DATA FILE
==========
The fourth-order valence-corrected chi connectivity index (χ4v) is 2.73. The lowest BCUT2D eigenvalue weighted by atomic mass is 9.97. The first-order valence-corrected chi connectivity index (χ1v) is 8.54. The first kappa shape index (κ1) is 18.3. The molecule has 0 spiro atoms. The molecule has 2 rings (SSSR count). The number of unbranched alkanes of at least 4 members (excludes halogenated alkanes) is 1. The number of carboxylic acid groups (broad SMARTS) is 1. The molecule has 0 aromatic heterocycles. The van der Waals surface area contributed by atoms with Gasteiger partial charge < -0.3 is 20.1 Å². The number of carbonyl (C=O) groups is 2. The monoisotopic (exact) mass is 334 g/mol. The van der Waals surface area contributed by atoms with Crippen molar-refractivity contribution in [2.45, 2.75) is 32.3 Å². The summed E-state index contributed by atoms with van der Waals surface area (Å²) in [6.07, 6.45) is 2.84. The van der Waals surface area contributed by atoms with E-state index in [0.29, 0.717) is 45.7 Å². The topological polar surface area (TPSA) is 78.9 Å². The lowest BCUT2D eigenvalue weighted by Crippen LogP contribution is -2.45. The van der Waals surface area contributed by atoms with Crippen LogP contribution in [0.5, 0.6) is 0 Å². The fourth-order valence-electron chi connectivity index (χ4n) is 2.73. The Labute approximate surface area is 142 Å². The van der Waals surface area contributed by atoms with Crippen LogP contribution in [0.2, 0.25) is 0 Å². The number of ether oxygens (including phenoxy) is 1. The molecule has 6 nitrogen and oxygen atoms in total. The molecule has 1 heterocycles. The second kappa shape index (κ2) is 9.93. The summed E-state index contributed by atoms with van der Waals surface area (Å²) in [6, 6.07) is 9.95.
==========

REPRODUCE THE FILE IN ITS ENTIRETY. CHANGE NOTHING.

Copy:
The fourth-order valence-corrected chi connectivity index (χ4v) is 2.73. The lowest BCUT2D eigenvalue weighted by atomic mass is 9.97. The first-order valence-corrected chi connectivity index (χ1v) is 8.54. The first kappa shape index (κ1) is 18.3. The molecule has 0 spiro atoms. The molecule has 2 rings (SSSR count). The number of unbranched alkanes of at least 4 members (excludes halogenated alkanes) is 1. The number of carboxylic acid groups (broad SMARTS) is 1. The molecule has 0 aromatic heterocycles. The van der Waals surface area contributed by atoms with Gasteiger partial charge < -0.3 is 20.1 Å². The number of carbonyl (C=O) groups is 2. The monoisotopic (exact) mass is 334 g/mol. The van der Waals surface area contributed by atoms with Crippen molar-refractivity contribution in [2.45, 2.75) is 32.3 Å². The summed E-state index contributed by atoms with van der Waals surface area (Å²) in [6.07, 6.45) is 2.84. The van der Waals surface area contributed by atoms with E-state index in [0.29, 0.717) is 45.7 Å². The topological polar surface area (TPSA) is 78.9 Å². The lowest BCUT2D eigenvalue weighted by Crippen LogP contribution is -2.45. The van der Waals surface area contributed by atoms with Crippen LogP contribution in [0.5, 0.6) is 0 Å². The fourth-order valence-electron chi connectivity index (χ4n) is 2.73. The Labute approximate surface area is 142 Å². The van der Waals surface area contributed by atoms with Crippen LogP contribution in [0.2, 0.25) is 0 Å². The number of ether oxygens (including phenoxy) is 1. The molecule has 6 nitrogen and oxygen atoms in total. The molecule has 1 heterocycles. The second kappa shape index (κ2) is 9.93. The summed E-state index contributed by atoms with van der Waals surface area (Å²) in [6, 6.07) is 9.95.